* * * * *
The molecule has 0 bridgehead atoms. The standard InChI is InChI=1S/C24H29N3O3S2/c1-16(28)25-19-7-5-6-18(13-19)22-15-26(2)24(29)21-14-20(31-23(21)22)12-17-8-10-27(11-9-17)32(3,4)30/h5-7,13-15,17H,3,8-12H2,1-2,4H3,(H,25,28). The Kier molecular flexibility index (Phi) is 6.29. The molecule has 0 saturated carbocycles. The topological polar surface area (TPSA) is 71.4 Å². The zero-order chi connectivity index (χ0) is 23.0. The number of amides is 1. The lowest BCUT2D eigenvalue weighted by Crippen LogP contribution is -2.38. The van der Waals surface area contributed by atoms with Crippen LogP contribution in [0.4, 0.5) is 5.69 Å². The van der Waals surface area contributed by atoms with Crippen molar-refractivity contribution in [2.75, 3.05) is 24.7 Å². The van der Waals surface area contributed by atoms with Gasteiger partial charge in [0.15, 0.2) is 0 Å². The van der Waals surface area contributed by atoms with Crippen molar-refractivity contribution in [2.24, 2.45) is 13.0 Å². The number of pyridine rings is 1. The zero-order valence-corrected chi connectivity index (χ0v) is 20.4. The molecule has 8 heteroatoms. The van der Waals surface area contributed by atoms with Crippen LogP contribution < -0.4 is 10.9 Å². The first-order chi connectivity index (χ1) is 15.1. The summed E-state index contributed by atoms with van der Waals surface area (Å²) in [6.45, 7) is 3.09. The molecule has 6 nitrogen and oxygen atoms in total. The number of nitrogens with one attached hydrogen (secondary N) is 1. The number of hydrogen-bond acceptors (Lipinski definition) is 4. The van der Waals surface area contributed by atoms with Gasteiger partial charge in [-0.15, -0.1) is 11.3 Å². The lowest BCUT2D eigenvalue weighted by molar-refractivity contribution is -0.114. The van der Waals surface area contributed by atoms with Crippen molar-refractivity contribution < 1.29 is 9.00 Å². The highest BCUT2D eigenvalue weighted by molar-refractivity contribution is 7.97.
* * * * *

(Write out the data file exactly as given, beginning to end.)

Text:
The molecule has 0 bridgehead atoms. The standard InChI is InChI=1S/C24H29N3O3S2/c1-16(28)25-19-7-5-6-18(13-19)22-15-26(2)24(29)21-14-20(31-23(21)22)12-17-8-10-27(11-9-17)32(3,4)30/h5-7,13-15,17H,3,8-12H2,1-2,4H3,(H,25,28). The Kier molecular flexibility index (Phi) is 6.29. The molecule has 0 saturated carbocycles. The topological polar surface area (TPSA) is 71.4 Å². The zero-order chi connectivity index (χ0) is 23.0. The number of amides is 1. The lowest BCUT2D eigenvalue weighted by Crippen LogP contribution is -2.38. The van der Waals surface area contributed by atoms with Crippen LogP contribution in [0.4, 0.5) is 5.69 Å². The van der Waals surface area contributed by atoms with Crippen molar-refractivity contribution in [2.75, 3.05) is 24.7 Å². The van der Waals surface area contributed by atoms with Gasteiger partial charge in [0.15, 0.2) is 0 Å². The van der Waals surface area contributed by atoms with Crippen molar-refractivity contribution in [2.24, 2.45) is 13.0 Å². The number of pyridine rings is 1. The zero-order valence-corrected chi connectivity index (χ0v) is 20.4. The molecule has 8 heteroatoms. The van der Waals surface area contributed by atoms with Crippen LogP contribution < -0.4 is 10.9 Å². The first-order chi connectivity index (χ1) is 15.1. The summed E-state index contributed by atoms with van der Waals surface area (Å²) in [6.45, 7) is 3.09. The molecule has 6 nitrogen and oxygen atoms in total. The number of nitrogens with one attached hydrogen (secondary N) is 1. The number of hydrogen-bond acceptors (Lipinski definition) is 4. The van der Waals surface area contributed by atoms with Gasteiger partial charge in [-0.15, -0.1) is 11.3 Å². The lowest BCUT2D eigenvalue weighted by molar-refractivity contribution is -0.114. The van der Waals surface area contributed by atoms with Crippen molar-refractivity contribution < 1.29 is 9.00 Å². The highest BCUT2D eigenvalue weighted by molar-refractivity contribution is 7.97.